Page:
Skills-based Hiring Promotes Longevity Of Hire In A Dynamic World Of Work

Skills-based hiring is a more accurate measure of a professional’s capabilities in a role than the number of years of experience they come with. Yet, there are challenges to skills-based hiring, and this can make the talent acquisition process a more elaborate, detailed one. Companies have good reason to balk at the amount of work that goes into understanding and executing skills-based hiring. But the ones who put in the hard work have promising advantages that others miss out on.

Challenges of skills-based hiring:

Glut of expertise: To assess candidates correctly, there need to be professionals with the right credentials and up-to-date knowledge across the table. They need to design appropriate testing mechanisms and evaluate the projects done by the candidates. This isn’t always possible for companies in-house. In such a case, the entire hiring activity can be outsourced.

Cost: The ratio of the number of applicants to the ones who meet the criteria for successful hiring might be quite low, given that requirements in skills-based hiring can get quite specific. In other words, a lot of effort can result in very little return.

You might also be interested to read: Employee Onboarding – Ways to Welcome a New Employee

Follow-up after hiring: Often, these above two challenges mean that companies might settle for less-than-ideal candidates, hoping to induce them to skill-building and development over time. This is again a cost, and the plan might not always pan out.

Despite these challenges, skills-based hiring pays back in the long run, and the trade-off of investment is worth the effort. The following analyses explain why:

Disadvantages of ignoring the skills-based hiring model

The number of years of experience in a single field is such a significant metric that it appears at the very top of a job post. Delving deeper into the job post, this usually splits into two or even three questions about the total number of years of experience, followed by relevant years of experience and whether there are any gaps in this tenure. Companies hiring for a certain role first classify it as an entry-level, mid-level, or senior-level role based on this very same number. Skills and expertise at a job are not, in truth, directly determined by the figure. Rather, it is the number of different projects a candidate has brought to a successful conclusion, or the variety in the exposure they’ve had in the field that takes the honors in an outcome-driven job market today.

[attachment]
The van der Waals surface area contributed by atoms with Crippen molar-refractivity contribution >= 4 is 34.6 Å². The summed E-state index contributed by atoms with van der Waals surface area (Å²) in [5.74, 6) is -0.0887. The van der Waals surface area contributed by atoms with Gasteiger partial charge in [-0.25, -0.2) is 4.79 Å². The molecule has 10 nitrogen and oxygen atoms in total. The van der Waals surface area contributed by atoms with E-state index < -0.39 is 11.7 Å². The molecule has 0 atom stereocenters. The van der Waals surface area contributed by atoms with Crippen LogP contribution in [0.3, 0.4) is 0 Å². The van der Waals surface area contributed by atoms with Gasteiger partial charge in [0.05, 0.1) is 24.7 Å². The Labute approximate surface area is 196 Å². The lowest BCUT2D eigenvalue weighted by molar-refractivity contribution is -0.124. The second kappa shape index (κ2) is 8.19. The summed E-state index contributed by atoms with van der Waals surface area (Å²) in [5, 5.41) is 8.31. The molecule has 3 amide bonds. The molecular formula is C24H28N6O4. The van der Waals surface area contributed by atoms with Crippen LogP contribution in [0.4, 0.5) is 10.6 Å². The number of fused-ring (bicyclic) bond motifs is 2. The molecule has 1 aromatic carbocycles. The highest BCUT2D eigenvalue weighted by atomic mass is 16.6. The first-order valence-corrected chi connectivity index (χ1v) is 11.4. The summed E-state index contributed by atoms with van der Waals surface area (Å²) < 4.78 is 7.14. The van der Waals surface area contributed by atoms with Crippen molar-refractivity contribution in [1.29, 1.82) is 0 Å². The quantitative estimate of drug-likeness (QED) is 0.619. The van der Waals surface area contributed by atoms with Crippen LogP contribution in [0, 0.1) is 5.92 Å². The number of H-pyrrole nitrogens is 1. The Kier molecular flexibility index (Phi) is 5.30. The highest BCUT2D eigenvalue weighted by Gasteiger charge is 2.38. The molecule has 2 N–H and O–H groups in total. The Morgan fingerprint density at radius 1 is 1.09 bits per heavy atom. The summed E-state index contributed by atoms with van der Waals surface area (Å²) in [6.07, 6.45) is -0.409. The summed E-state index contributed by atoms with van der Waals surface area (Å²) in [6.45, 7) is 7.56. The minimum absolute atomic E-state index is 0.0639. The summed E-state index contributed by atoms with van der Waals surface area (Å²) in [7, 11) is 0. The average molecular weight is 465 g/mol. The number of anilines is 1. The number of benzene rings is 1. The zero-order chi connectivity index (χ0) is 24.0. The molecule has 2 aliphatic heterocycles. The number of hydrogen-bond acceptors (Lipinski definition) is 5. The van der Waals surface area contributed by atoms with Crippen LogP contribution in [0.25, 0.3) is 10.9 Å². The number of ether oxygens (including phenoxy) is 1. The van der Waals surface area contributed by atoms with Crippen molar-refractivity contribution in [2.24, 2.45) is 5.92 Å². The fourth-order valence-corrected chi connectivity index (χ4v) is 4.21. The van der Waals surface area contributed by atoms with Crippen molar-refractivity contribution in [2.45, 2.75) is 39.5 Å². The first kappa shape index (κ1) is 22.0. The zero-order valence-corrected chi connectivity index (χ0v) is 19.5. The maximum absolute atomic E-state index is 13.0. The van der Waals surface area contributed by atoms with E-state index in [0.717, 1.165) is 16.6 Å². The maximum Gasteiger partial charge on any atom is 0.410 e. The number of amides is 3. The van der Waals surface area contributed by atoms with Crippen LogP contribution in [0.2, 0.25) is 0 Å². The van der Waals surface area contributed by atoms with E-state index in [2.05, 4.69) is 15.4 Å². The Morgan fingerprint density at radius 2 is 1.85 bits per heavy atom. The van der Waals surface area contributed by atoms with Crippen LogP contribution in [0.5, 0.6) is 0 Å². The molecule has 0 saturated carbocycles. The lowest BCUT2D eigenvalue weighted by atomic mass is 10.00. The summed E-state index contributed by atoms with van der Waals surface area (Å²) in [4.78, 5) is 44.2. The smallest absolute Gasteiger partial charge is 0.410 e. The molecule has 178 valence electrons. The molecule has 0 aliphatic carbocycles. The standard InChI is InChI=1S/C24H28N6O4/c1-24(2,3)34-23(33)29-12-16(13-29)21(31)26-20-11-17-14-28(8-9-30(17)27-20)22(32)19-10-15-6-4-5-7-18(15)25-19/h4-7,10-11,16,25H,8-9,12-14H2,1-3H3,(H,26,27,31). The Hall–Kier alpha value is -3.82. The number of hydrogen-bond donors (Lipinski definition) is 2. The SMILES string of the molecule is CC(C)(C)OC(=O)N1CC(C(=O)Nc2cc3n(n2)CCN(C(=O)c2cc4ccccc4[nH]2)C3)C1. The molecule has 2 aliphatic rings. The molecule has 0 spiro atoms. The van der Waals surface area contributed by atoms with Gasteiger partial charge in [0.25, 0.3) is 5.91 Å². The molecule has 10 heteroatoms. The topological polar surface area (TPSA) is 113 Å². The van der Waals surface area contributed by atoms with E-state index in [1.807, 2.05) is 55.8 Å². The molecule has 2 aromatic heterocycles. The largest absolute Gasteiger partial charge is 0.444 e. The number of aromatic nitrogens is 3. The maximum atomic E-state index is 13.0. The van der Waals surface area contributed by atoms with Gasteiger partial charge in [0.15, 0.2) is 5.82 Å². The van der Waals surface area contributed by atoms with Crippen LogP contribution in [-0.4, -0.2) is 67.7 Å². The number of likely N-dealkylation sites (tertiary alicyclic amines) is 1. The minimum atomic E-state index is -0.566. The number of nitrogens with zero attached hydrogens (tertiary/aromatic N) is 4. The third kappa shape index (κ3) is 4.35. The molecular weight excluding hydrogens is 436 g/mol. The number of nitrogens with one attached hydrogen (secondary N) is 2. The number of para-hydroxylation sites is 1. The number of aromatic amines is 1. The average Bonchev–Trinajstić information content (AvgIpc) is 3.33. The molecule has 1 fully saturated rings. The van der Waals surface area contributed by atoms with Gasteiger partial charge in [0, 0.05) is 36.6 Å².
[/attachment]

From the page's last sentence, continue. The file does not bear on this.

The logic and evolutionary supports of such hiring practices

To be fair, the number of years of experience they expect to find in the candidates who apply for a role is always expressed in a range. Even so, it can be short-sighted to not even glance at the skills-bank accrued by each candidate in the course of their productive years. This is because different professionals, like the students they were before they entered the world of work, absorb emerging skills, on-the-job training, and upskilling through apprenticeships or certifications at different rates. Depending on the variety of projects they have handled, the skill-building outlook of the employers they worked with, and the learning appetite of a candidate, their effectiveness in a fast-changing job environment can shift dramatically.

A candidate who has not excelled in one sphere can opt to reskill or upskill to suit their skill-set to a new role. They might be able to do this successfully; but they will have limited experience to show in the area. For all such candidates, skill-based hiring gives the right opportunities. In a market with quick shifts in the skills in demand, skill-based hiring captures and honors the good learners, so that those others who have outmoded skills may soon follow suit. On the other hand, those who rely on existing skills and do not look to upskill may be left behind.

These arguments show that there are takeaways for both employers and job aspirants to make the skill-based hiring effort a success. It is one avenue that merits deeper exploration to raise industry benchmarks in terms of quality control and career progression respectively.

Reference: Stop Hiring for Experience, Start Hiring for Skills||Francesca Di Meglio|April 2021

You might also be interested to read:

Related Topics:

Comments are closed.